These days I've got two things on my mind: 1) my current series of posts on cultural evolution, memes, and the thought of Dan Dennett, and 2) murals, Mana Contemporary, and current events in Jersey City, where I live. These are both big sprawling messes and meshes of ideas, very difficult to get a hold of. It is in THAT context that I re-post this note from 2011 on conceptual styles, particularistic and holistic. How do you combine them, because that's what I'm now wrestling with, the need to combine these two styles into a single synthetic act–actually, two synthetic acts, one about cultural evolution and the other about civic life in Jersey City.
Once upon a time the two temples of Abu Simbel sat on the western bank of the Nile River in Nubia, that is, southern Egypt. Then it was decided to dam the Nile at Aswan, creating a large lake. And that lake, it was realized, would, in time, submerge those temples.
What to do? The temples must be saved.
A number of plans were devised, and sometime during the process National Geographic did an article on the problem, and the proposed solutions. I read that article in my youth – I was, maybe, 12, 13, somewhere in there – and was quite impressed. Not so much with the temples, but with the proposed solutions. And not so much with them directly, but because two of them seemed to embody different ways of thinking about problems and working toward solutions.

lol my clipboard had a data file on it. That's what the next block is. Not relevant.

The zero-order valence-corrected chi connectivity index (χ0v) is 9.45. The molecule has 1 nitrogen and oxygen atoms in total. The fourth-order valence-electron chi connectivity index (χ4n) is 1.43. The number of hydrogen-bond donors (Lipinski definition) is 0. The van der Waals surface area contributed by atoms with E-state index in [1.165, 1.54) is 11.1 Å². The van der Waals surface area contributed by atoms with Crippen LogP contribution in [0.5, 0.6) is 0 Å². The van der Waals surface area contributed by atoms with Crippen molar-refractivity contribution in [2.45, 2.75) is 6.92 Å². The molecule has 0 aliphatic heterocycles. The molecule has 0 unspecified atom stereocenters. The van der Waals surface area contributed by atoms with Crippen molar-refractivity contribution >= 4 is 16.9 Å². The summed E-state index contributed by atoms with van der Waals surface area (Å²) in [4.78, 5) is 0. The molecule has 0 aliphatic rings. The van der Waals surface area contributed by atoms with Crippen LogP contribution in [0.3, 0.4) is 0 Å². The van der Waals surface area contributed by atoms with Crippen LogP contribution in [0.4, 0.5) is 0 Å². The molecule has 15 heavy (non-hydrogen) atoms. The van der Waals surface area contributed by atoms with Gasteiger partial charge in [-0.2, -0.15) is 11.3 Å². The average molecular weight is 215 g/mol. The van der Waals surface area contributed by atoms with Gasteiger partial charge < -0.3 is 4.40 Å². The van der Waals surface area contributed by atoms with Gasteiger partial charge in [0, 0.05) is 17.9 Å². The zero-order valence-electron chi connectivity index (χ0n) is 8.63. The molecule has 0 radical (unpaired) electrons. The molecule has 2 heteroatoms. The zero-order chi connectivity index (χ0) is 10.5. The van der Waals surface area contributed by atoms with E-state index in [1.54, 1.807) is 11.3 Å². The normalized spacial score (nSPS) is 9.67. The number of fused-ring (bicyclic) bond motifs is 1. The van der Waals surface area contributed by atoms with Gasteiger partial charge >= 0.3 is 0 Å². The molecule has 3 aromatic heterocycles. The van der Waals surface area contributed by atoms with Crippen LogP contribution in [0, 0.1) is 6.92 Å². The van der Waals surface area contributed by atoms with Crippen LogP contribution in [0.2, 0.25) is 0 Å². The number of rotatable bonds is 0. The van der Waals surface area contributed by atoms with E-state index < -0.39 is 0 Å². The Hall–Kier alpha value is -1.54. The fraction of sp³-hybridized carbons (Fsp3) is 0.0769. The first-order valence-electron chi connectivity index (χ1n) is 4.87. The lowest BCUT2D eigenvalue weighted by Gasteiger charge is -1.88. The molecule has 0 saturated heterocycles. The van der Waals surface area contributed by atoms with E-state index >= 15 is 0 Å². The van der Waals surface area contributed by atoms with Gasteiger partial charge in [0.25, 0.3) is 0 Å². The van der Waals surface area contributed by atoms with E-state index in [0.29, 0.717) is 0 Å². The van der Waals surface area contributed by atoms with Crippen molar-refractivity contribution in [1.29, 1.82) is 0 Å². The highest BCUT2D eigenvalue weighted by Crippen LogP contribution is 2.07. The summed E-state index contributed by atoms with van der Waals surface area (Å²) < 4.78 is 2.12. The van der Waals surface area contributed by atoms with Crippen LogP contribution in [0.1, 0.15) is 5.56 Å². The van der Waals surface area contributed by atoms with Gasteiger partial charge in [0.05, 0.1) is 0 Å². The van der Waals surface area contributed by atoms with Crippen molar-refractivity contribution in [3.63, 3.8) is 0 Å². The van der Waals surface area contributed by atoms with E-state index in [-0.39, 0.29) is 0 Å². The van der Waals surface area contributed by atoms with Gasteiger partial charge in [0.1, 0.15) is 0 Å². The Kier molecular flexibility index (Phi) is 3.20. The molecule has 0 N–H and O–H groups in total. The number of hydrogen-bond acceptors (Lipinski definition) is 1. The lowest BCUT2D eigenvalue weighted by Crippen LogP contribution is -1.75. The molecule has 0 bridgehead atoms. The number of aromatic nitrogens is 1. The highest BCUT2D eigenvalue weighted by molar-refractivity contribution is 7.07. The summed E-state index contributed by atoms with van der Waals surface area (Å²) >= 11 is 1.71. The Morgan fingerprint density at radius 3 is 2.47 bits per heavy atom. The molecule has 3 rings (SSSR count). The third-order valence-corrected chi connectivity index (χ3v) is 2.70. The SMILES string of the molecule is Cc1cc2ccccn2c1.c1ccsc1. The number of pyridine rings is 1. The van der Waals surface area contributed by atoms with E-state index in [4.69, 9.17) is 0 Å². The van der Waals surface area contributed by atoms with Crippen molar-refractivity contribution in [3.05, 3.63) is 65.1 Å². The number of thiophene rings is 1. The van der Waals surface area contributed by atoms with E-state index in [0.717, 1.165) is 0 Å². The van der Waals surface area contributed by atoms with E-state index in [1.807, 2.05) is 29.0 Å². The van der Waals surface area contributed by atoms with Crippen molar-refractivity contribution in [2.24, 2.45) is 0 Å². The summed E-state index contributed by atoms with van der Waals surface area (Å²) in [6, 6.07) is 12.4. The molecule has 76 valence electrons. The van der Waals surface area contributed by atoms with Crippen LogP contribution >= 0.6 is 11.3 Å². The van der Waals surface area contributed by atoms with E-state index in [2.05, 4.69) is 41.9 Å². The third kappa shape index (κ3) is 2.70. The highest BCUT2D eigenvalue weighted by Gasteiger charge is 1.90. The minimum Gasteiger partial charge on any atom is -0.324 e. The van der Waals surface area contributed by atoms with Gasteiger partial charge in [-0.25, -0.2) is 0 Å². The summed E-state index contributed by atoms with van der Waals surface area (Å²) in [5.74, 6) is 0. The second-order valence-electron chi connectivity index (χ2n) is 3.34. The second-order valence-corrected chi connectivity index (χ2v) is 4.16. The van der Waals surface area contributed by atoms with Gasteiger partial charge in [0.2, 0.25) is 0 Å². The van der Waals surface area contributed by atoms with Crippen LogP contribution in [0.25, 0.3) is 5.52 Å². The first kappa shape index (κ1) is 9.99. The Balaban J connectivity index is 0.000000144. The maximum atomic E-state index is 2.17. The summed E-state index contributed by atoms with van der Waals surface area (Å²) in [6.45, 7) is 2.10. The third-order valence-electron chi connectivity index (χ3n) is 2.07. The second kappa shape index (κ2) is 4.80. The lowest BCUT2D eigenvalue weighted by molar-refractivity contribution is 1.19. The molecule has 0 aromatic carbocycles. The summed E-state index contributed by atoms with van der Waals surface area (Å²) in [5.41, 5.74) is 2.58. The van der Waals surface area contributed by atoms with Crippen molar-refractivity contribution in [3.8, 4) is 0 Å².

One proposal was to cut the temple in cubes roughly two meters on a side. The cubes would then be moved, one by one, to higher ground, where they would be reassembled. This is what was done.
Another proposal was to cut the temple free from its matrix in one huge block. Then you place thousands of hydraulic jacks under that block and jack it up, fractions of a millimeter at a time. As I recall, it was estimated that it would take a year or more to raise the temple at the rate of, say, an inch a day.
This is the proposal that grabbed my imagination. It seemed so impossible and fantastic at the same time. How do you make that first cut? How do you slip the jacks under the bottom surface? How do you coordinate the jacks? How do you . . . ?
I suspect, though, that it mostly it grabbed my imagination because it seemed to me that’s how I thought about complex problems, and, as such, it contrasted with a different way of thinking about complex problems, a way represented by the cut-it-into-chunks approach. Though I couldn’t do so then, now I could assign labels to these two modes of thinking. Heck, I could probably supply several different pairs of labels.
But I won’t. Because that would reduce this story to those labels. And that’s not how the story exists in my mind, and that’s not how I use it as an object to think with. To this day.